Everywhere I turn these days there are discussions going on about gluten. More and more people are being diagnosed with celiac disease, the most well-known form of gluten sensitivity (currently affecting about 1 % of the US population, or over 3 million people). It is estimated that as many as 35 million Americans may be choosing to go gluten free, some for a diagnosed sensitivity, many for weight loss or other health benefits. The gluten-free food industry is a nearly $4.2 billion/year industry, and many restaurants now have gluten-free options on their menus. Why has this become such a hot topic?
What is gluten?
Gluten, found in several grains, is composed of two proteins, gliadin and glutelin. Gluten is derived from the Latin word for glue because it is what gives bread dough its stickiness and elasticity. Gluten is found in wheat, rye, barley, spelt, kamut and triticale, a hybrid of rye and wheat. While gluten is the name that most of us are familiar with, it is actually the protein gliadin that is largely responsible for the health problems that can be experienced when sensitive people eat gluten-containing foods.Other grains, such as oats, rice, and corn, while they do not contain gluten, contain proteins that may cross-react with gluten and also cause health problems in sensitive individuals.
Why is gluten surfacing as such a problem now?
Since humans evolved from hunter-gatherers to cultivators of food about 10,000 years ago, wheat has been considered a staple of the diet. If we were eating one of the earlier forms of wheat, we might not be experiencing as many gluten-related health problems as we are. Today’s wheat, however, barely resembles the wheat that was first cultivated; it has undergone much hybridization and alteration over the millennia. Most wheat today contains much more gluten than the original cultivated wheat known as Einkorn wheat. In his book Brain Grain Dr. David Perlmutter states that much wheat now contain 40 times more gluten than earlier forms of wheat. When processed, wheat flour (whether it be white or whole wheat) used in mass-produced foods, such as breads, pasta, and dry cereals, contains not only gluten, but a host of other toxic, indigestible ingredients as well. Many people eat these foods three times daily or more. The simple fact is our diet has been over-saturated with gluten and our bodies are rebelling by becoming ill.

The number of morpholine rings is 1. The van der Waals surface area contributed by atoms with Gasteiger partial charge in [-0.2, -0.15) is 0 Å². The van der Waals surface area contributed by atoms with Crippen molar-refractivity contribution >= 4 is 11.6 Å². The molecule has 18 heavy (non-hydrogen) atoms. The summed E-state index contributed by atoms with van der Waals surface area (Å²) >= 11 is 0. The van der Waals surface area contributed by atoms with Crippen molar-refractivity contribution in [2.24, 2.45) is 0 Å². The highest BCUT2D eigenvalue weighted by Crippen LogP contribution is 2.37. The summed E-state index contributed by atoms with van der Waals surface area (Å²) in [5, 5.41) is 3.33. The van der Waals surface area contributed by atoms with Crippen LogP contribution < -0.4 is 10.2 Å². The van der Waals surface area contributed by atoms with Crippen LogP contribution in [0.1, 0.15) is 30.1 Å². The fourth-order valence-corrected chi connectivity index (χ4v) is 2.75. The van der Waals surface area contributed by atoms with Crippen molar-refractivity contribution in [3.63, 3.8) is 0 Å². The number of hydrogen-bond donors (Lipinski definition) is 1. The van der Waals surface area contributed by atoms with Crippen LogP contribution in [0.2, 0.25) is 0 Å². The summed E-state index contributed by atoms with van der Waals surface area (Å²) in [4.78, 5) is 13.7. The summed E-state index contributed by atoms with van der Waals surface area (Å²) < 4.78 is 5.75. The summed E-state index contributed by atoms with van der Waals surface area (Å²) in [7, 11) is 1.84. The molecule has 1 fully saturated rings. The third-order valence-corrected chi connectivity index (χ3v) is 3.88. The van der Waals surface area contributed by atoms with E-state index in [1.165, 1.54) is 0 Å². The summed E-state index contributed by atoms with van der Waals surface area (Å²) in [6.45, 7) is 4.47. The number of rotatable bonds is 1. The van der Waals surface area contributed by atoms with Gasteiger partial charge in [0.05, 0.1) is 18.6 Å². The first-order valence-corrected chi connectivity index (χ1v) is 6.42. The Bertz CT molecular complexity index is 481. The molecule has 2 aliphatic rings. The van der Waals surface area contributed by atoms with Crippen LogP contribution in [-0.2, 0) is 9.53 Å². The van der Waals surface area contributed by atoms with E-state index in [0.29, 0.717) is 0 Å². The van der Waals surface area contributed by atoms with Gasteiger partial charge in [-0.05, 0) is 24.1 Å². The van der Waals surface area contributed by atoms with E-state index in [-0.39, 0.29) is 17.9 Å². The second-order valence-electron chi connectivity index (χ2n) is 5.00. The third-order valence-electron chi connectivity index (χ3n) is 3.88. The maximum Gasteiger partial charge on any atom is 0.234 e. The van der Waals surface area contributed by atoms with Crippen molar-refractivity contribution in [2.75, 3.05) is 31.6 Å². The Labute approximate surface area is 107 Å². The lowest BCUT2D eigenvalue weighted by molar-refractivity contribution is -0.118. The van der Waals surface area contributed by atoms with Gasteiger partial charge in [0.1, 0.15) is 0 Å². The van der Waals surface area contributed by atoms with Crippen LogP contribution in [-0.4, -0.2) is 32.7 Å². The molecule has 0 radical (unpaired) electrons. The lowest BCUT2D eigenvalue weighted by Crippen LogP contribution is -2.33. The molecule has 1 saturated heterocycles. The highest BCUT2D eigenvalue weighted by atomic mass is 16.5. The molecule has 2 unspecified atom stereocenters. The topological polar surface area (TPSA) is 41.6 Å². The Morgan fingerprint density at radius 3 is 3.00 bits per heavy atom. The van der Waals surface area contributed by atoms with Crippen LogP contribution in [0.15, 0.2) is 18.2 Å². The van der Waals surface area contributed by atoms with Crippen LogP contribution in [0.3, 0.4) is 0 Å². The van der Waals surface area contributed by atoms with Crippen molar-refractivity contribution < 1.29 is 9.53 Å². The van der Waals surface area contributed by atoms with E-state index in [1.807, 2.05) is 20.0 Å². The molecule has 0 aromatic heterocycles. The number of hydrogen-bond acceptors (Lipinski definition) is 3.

What are the effects of gluten?
Gluten can trigger autoimmune reactions, tissue destruction, and loss of function in nearly every organ in the body. The most well known form of gluten sensitivity is Celiac disease, or gluten enteropathy, which manifests as a host of problems: diarrhea, nutrient malabsorption, constipation, short stature, weight loss, irritable bowel syndrome, and colitis.
It is a major misconception to think that the only serious form of gluten sensitivity is celiac disease. Gluten can cross-react with many tissues in the body, leading to the production of antibodies that attack the target tissue(s). Here are a few organs and tissues that can be affected by gluten along with the associated diagnoses:
- Thyroid: autoimmune or Hashimoto’s thyroiditis
- Joints: rheumatoid arthritis
- Brain: Alzheimer’s or Parkinson’s disease
- Nerves of the extremities: peripheral neuropathy
A whole host of other conditions, such as osteoporosis, anemia, seizure disorders, migraines, myopathies, mental illness, and autism, can be related to ingesting gluten. Anyone with a chronic disease that has no satisfactory explanation for why it has occurred should consider exploring gluten sensitivity as a possible cause.